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The Democrats’ Joe Biden Problem

Donald Trump will be shameless in exploiting the “Creepy Joe” accusations. Never mind the hypocrisy.
April 24, 2019
The Democrats’ Joe Biden Problem
This is fine (Photo by Win McNamee/Getty Images)
Joe Biden is expected to announce his candidacy for the presidency later this week. His supporters see him as a likable centrist who’s capable of defeating Donald Trump in 2020, while many who oppose him say he’s too old, white, and male a relic of an outmoded Democratic establishment that’s rapidly losing its appeal to voters. At a time when the Democratic Party is increasingly captured by identity politics, one of the most important questions is how Trump will use accusations of sexual impropriety against him.

A recent article in the New York Times describes Biden as an “old-school backslapper” who has a “tendency to lavish his affections on women and girls.” Of course, in addition to backslapping, Biden has done a lot of thigh touching, back rubbing, and head kissing in his political career (according to several women who recently made public statements about his conduct)–behavior that, as the Times observes, is “no longer a laughing matter in the era of #MeToo.”

But compared to a president who calls women “dogs” and boasts about grabbing them “by the pussy” without consent, Biden isn’t so bad, right?

If Trump was a normal politician, that argument would make sense. But the last several years have taught us that he isn’t. No matter how screamingly obvious his transgressions are, he will never be held to the same standards as past presidents or his current political opponents. Trump can still make full use of the allegations against Biden because there’s no expectation of consistency or decency that he has to worry about.

Sure enough, as the Times reports, Trump recently “went after Mr. Biden at a fund-raiser in Washington … Cracking a joke about asking for a kiss, Mr. Trump said, ‘I felt like Joe Biden.’” After Biden posted a video in which he promises to be “more mindful and respectful of people’s personal space,” Trump tweeted a strange edited version that shows a cut-and-paste duplicate of Biden creeping up from behind, grabbing the real Biden’s shoulders, and apparently smelling his hair. The pro-Trump Great America PAC is already planning to release a “Creepy Joe” ad if he decides to run.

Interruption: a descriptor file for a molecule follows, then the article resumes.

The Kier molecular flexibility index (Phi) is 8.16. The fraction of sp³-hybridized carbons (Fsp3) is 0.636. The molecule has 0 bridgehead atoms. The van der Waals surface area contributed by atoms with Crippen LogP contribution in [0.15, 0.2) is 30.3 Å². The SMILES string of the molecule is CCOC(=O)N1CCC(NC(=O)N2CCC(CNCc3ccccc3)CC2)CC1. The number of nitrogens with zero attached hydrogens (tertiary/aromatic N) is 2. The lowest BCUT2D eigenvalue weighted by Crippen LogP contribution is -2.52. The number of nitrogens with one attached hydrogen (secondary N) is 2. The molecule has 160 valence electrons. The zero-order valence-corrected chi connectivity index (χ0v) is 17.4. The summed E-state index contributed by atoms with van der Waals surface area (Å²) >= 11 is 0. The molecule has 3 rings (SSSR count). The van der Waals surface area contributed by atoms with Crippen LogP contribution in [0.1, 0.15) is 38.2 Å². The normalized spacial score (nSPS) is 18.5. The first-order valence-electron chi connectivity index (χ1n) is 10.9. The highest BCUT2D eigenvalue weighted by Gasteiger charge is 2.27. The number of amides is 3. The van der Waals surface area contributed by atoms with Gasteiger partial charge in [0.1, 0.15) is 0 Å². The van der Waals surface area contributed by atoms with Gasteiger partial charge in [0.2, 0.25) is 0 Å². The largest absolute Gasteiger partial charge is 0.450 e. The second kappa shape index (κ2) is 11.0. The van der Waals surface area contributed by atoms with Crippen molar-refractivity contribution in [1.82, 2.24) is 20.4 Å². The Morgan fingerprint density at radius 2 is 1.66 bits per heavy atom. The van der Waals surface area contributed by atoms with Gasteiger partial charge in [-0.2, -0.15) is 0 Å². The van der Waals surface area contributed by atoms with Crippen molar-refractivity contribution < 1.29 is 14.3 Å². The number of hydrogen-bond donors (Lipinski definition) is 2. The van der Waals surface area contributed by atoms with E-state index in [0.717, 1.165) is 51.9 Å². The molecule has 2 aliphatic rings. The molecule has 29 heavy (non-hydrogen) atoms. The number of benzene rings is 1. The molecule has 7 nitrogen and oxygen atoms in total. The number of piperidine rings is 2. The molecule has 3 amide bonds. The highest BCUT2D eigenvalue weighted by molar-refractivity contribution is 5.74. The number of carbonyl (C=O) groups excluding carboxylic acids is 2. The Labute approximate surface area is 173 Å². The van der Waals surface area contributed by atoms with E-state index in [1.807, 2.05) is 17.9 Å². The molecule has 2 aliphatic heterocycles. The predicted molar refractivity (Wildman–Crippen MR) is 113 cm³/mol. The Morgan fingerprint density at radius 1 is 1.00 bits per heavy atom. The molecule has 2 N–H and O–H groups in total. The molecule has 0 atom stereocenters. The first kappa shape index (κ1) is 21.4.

Cue the usual flurry of incredulous outrage at Trump’s arrogance and opportunism. A recent Vanity Fair headline decries his “shameless hypocrisy.” Al Sharpton made the same point on MSNBC, mocking Trump for describing himself as “a very good messenger to women voters, that pesky Access Hollywood tape be damned.” Hillary Clinton’s 2008 campaign manager (and former Biden adviser), Patti Solis Doyle, argues that Trump is making a mistake by calling out Biden when his record is so much uglier: “Hypocrisy doesn’t even begin to explain this tweet. He’s going to lose on women voters. Doing this is only making it worse.”

But Trump knows Biden has much more to lose in a debate about sexual impropriety, and he couldn’t care less about being labeled hypocritical or dishonest. Let us remember that he invited Bill Clinton’s accusers Kathleen Willey, Juanita Broaddrick and Paula Jones to be in the audience of one of his debates with Hillary Clinton in October 2016. Just days after the Access Hollywood video emerged, Trump announced onstage that there has “never been anyone in the history of politics, in this nation, that’s been so abusive to women. Bill Clinton was abusive to women.” Democrats should no longer be surprised by how much Trump can get away with, nor should they expect to be treated fairly. They can’t assume that Trump’s terrible record speaks for itself – what’s obvious to them isn’t obvious to millions of other Americans.

The ability to make awful behavior look benign (and vice versa) is one of Trump’s greatest advantages. In 2016, he got huge crowds to chant “lock her up” over Clinton’s improper use of a private email server–crowds that were evidently indifferent to the fact that he publicly asked a hostile foreign power to hack his political opponent. He recently claimed to be a defender of free speech and all forms of political expression a month after calling for Saturday Night Live to be investigated for expressing the wrong political opinions. Trump has relentlessly conditioned his base to view his defiance of ethical and political norms with indifference – even approbation. This is what he was boasting about when he said he could “stand in the middle of Fifth Avenue and shoot somebody” without losing supporters.

Democrats don’t have the luxury of such an immovable base of support. Trump has had years to desensitize voters and acclimate them to his brand of politics, and he has a massive platform to continue doing so every day until November 3, 2020. This is why Democrats have to be extremely careful about how and who they run against him.